While the crowd cheered when the Irish scored and made noise for UConn on third down, it was hollow. For this Fighting Irishman, who attended his first Notre Dame football game at the age of 11 years old, it felt like the next-to-last performance of a burned-out theater troupe—everyone saying their lines and hitting their marks, even as the spark went out of both the actors and the audience. As the game wore on, a deadly, heavy blanket of inevitability descended. By the middle of the third quarter, I knew we would lose this game.
What's left to say? With one game to go, Notre Dame Nation has already turned the page. Jimmy and Golden are as good as gone, and Charlie Weis is a dead man walking. The real driver of the ND story now is not Stanford (we'll get crushed), or even what embarrassing bowl bid the Irish will accept (skip the bowls, stay home, let the pain of this unmitigated disaster sink in, and learn from it). No, now the question is: Who will lead the Fighting Irish of Notre Dame?
Urban Meyer was quick to stand up and say that he doesn't want the job. That's easy to do when you know you'll never get the offer. The underhanded way he played ND five years ago, using Notre Dame as a bargaining chip to secure his job at Florida, isn't forgotten. For those ND fans longing for the ethically challenged Florida coach to ride into South Bend, I suggest you move on. Ain't gonna happen, and it isn't his choice.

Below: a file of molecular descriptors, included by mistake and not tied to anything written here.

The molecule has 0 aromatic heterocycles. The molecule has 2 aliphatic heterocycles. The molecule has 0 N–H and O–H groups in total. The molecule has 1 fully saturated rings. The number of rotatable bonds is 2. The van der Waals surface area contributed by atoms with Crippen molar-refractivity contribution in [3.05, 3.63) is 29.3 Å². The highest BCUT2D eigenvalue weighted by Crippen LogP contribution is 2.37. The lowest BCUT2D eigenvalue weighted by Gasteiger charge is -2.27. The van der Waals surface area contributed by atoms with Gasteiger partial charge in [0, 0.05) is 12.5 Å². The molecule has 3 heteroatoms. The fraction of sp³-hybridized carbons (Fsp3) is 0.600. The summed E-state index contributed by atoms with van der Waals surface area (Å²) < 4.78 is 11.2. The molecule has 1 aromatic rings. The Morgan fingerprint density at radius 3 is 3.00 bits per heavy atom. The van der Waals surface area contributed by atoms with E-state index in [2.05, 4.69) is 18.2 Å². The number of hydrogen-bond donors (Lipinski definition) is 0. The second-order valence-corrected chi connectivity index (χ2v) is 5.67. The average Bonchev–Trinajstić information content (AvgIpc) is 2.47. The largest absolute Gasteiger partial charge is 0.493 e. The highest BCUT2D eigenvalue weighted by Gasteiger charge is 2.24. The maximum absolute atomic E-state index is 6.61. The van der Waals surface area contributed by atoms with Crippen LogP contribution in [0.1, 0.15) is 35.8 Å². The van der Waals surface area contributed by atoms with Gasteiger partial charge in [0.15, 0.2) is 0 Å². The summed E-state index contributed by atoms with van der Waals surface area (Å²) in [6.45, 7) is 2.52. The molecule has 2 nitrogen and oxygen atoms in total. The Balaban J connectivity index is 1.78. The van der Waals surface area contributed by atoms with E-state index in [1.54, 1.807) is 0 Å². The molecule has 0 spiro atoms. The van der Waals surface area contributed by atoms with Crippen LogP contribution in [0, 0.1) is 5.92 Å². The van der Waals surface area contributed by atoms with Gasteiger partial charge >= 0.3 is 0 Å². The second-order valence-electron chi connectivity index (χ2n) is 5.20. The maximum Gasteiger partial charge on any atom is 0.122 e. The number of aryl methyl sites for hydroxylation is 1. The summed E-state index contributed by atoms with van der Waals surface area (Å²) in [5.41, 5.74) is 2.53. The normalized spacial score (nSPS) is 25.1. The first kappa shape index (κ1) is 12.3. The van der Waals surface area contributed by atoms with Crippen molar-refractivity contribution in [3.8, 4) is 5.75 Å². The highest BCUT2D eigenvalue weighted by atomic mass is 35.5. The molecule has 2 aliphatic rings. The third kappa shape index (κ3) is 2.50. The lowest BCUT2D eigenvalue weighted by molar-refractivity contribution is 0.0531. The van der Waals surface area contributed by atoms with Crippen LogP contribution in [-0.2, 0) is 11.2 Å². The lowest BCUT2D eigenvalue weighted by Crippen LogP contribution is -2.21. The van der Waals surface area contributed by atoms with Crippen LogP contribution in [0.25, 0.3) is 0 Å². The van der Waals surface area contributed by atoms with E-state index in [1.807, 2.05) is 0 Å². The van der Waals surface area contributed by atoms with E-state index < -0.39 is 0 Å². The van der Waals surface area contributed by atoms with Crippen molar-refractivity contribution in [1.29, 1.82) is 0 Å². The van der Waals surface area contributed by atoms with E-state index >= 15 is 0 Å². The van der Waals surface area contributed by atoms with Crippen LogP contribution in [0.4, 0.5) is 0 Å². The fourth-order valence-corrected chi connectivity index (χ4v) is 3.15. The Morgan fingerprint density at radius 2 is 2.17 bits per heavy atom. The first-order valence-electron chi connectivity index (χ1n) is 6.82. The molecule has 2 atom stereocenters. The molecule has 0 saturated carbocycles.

Odds are that Brian Kelly, the east coast Irishman with a Catholic college education and a startlingly good record of winning, will be the next head coach of Notre Dame. But whomever AD Swarbrick decides on, please make it quick and painless. Your model should be Faust-to-Holtz, rather than the Davie-to-O'Leary-to-Willingham, or Willingham-to-who-wants-it-no-one-does-to Weis model. Quick, clean, and to the point. And let's let the dawn of a new Irish day begin.